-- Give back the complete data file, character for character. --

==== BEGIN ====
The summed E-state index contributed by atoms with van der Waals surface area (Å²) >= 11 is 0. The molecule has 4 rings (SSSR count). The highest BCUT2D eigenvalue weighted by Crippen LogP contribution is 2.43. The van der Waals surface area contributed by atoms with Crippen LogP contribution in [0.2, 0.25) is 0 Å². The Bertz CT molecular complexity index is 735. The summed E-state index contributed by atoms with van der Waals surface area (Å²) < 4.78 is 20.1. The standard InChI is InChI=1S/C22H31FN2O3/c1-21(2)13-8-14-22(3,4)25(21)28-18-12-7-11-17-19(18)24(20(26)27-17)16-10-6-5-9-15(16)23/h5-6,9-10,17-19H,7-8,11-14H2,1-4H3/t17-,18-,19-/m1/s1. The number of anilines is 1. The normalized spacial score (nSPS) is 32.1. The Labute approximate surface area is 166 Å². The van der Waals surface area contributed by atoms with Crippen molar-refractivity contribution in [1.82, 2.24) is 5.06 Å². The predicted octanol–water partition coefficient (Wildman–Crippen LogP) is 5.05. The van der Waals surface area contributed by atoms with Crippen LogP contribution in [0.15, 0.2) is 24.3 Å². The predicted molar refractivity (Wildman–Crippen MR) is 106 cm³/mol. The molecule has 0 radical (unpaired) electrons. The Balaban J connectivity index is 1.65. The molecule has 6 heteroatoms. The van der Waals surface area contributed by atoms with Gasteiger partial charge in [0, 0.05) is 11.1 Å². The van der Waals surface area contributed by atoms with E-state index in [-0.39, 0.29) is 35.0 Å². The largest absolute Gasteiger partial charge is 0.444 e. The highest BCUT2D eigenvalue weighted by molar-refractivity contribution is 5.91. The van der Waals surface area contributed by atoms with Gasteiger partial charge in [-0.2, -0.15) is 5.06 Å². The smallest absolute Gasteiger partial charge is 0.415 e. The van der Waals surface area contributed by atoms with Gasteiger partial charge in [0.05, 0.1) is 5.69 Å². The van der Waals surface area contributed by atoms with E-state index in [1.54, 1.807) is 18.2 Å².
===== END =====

The summed E-state index contributed by atoms with van der Waals surface area (Å²) >= 11 is 0. The molecule has 4 rings (SSSR count). The highest BCUT2D eigenvalue weighted by Crippen LogP contribution is 2.43. The van der Waals surface area contributed by atoms with Crippen LogP contribution in [0.2, 0.25) is 0 Å². The Bertz CT molecular complexity index is 735. The summed E-state index contributed by atoms with van der Waals surface area (Å²) < 4.78 is 20.1. The standard InChI is InChI=1S/C22H31FN2O3/c1-21(2)13-8-14-22(3,4)25(21)28-18-12-7-11-17-19(18)24(20(26)27-17)16-10-6-5-9-15(16)23/h5-6,9-10,17-19H,7-8,11-14H2,1-4H3/t17-,18-,19-/m1/s1. The number of anilines is 1. The normalized spacial score (nSPS) is 32.1. The Labute approximate surface area is 166 Å². The van der Waals surface area contributed by atoms with Crippen molar-refractivity contribution in [1.82, 2.24) is 5.06 Å². The predicted octanol–water partition coefficient (Wildman–Crippen LogP) is 5.05. The van der Waals surface area contributed by atoms with Crippen LogP contribution in [0.15, 0.2) is 24.3 Å². The predicted molar refractivity (Wildman–Crippen MR) is 106 cm³/mol. The molecule has 0 radical (unpaired) electrons. The Balaban J connectivity index is 1.65. The molecule has 6 heteroatoms. The van der Waals surface area contributed by atoms with Gasteiger partial charge in [0, 0.05) is 11.1 Å². The van der Waals surface area contributed by atoms with E-state index in [-0.39, 0.29) is 35.0 Å². The largest absolute Gasteiger partial charge is 0.444 e. The highest BCUT2D eigenvalue weighted by molar-refractivity contribution is 5.91. The van der Waals surface area contributed by atoms with Gasteiger partial charge in [-0.2, -0.15) is 5.06 Å². The smallest absolute Gasteiger partial charge is 0.415 e. The van der Waals surface area contributed by atoms with Gasteiger partial charge in [0.05, 0.1) is 5.69 Å². The van der Waals surface area contributed by atoms with E-state index in [1.54, 1.807) is 18.2 Å².